Frequent Spend Matters readers know that I consider India to be a significant emerging force in the global sourcing market. And in recent weeks, I've found myself defending India's long-term prospects over cocktails and conversation more than I can remember than in the past. Perhaps it's because Western organizations with significant investments in China are finally getting concerned about currency issues and wage inflation in the area, and their ears perk up when I start talking about the vast Indian opportunity (once you get past the nasty side of the Mumbai airport). Regardless, many are at least open to considering India as a more stable long-term investment from a low cost country sourcing perspective than China.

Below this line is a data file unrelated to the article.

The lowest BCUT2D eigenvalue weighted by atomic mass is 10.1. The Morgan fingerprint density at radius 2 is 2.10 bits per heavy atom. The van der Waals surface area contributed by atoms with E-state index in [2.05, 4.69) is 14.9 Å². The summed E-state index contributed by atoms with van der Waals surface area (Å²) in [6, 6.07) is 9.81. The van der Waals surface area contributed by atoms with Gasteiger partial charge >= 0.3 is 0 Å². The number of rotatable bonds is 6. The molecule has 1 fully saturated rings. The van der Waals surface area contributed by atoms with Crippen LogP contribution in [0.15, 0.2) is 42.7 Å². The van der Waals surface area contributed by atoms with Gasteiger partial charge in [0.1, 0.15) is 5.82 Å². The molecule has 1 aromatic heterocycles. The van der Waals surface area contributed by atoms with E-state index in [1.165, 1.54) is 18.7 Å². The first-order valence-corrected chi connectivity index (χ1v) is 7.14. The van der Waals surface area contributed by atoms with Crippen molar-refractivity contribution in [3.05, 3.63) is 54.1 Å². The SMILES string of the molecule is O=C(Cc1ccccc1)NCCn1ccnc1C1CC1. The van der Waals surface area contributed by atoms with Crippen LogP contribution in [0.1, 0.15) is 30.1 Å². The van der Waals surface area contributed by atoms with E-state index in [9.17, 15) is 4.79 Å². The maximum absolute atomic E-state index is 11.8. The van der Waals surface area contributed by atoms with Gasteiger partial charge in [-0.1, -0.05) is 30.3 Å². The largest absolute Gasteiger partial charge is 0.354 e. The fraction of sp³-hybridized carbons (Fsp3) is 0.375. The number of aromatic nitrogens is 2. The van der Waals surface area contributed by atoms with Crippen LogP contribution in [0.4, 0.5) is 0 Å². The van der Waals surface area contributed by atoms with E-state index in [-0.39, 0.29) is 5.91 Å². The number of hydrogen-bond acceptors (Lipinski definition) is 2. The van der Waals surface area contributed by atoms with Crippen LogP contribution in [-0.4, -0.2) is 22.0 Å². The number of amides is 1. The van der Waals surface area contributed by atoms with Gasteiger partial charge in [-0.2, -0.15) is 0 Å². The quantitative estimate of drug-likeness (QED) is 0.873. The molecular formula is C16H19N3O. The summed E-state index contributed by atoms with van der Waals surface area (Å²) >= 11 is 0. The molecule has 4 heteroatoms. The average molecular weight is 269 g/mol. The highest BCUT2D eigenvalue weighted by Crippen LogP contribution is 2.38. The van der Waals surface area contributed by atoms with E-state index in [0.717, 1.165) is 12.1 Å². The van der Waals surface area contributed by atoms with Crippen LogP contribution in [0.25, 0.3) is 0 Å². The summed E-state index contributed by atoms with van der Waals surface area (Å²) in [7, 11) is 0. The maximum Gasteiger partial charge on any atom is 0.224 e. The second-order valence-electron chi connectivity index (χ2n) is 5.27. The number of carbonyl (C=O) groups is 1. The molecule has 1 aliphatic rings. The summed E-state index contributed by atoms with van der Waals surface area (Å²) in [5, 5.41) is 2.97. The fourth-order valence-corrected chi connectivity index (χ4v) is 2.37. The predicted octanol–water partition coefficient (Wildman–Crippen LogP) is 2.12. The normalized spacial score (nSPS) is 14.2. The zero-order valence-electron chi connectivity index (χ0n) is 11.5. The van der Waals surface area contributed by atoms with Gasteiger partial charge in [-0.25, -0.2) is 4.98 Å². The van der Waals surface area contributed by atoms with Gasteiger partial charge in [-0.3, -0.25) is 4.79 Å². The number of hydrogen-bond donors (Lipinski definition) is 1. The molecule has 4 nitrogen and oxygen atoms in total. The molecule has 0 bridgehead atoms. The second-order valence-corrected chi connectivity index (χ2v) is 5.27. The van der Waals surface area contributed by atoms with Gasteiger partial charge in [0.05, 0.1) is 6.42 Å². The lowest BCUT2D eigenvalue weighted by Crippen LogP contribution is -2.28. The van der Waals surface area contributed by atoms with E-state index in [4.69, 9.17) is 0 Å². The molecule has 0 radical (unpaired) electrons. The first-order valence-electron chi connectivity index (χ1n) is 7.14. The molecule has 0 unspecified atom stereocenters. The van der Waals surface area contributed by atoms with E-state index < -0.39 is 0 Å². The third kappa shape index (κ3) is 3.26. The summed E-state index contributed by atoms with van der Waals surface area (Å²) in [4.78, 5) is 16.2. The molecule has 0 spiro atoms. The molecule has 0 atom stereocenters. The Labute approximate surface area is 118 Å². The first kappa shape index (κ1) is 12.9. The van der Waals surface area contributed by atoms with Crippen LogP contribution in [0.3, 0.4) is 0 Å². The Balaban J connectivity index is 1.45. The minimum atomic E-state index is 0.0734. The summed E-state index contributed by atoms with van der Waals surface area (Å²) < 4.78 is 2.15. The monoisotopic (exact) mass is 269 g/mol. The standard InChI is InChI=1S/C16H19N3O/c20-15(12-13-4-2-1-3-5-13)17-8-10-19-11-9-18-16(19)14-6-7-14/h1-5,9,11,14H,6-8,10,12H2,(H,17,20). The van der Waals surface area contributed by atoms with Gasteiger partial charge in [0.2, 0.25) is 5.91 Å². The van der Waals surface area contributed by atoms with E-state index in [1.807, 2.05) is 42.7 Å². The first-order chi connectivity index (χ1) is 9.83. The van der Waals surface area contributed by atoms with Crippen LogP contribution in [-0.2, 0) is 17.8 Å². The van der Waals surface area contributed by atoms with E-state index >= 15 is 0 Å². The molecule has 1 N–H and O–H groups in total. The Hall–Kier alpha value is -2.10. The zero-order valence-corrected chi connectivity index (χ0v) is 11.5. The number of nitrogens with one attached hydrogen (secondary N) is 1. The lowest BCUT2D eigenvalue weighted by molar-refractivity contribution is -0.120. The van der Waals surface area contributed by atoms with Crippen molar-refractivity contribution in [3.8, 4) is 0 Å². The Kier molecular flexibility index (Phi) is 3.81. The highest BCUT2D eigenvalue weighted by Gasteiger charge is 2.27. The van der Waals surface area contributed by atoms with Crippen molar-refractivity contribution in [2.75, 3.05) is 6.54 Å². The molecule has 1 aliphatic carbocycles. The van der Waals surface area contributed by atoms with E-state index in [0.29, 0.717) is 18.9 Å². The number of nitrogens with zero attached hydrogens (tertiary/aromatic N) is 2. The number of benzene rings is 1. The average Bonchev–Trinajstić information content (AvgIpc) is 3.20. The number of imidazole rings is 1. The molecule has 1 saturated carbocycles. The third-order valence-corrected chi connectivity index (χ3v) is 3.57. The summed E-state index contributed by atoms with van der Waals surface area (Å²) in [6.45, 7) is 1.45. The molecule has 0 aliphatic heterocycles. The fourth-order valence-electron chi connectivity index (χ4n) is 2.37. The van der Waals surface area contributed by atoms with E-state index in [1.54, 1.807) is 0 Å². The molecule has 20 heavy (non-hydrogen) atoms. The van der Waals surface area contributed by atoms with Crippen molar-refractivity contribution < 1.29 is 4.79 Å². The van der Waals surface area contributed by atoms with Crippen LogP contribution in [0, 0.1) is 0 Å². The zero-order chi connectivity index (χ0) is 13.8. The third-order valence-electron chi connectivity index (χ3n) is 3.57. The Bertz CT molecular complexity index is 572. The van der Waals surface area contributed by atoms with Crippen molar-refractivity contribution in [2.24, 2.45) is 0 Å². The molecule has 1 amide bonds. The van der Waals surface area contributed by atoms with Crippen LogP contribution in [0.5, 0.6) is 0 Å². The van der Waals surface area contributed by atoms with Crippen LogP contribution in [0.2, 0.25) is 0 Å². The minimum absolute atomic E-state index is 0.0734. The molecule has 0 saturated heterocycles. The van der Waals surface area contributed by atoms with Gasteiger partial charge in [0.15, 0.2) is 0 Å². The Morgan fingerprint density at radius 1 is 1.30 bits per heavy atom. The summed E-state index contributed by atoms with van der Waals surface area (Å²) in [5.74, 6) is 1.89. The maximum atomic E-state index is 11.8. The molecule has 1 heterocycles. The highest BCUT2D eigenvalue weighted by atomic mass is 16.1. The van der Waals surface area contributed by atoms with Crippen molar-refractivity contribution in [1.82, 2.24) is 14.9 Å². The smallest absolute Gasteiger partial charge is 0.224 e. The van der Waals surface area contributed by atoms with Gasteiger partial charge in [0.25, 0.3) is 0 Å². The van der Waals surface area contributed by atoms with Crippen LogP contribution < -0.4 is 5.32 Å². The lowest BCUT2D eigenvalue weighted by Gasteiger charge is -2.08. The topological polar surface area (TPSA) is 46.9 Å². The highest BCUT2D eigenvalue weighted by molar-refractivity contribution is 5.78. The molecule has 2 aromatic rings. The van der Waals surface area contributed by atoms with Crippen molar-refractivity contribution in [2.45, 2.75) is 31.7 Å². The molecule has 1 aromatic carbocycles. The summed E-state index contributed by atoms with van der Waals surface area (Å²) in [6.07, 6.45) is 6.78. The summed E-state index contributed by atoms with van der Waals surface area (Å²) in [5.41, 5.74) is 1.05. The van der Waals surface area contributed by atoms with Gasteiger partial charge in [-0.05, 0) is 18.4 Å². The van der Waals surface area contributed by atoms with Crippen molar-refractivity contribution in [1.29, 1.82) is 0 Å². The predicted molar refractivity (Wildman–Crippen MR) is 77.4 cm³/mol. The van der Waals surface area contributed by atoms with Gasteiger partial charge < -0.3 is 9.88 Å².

But what is most fascinating to me is to look at how India views its largest competitor when it comes to supplying the world with goods and services. In Deal With the Dragon Cautiously, a feature article in the The Economic Times this weekend, the authors provide a quick macro foundation for looking at how India views its competitor, while also offering some helpful tips for working with the Chinese. According to the authors, "Compared with India, the main difference is the speed with which Chinese respond. Their focus on the job and discipline with which they conduct themselves are worth emulating." But what the authors don't say is that Indian engineers and business leaders tend to have better academic training which leads to greater innovation (perhaps because of their own outstanding university system) while they also invest more in systems and processes which Westerners can trust (e.g., an ISO certification in India really is an ISO certification). Also, since India actually has a common law system that protects IP at least in theory, companies actually have a motiviation to invest in innovation (rather than just investing in the most efficient means of stealing it). Still, it's good to know that Indian leaders are on their toes, keeping their eye on the "Dragon" to the East.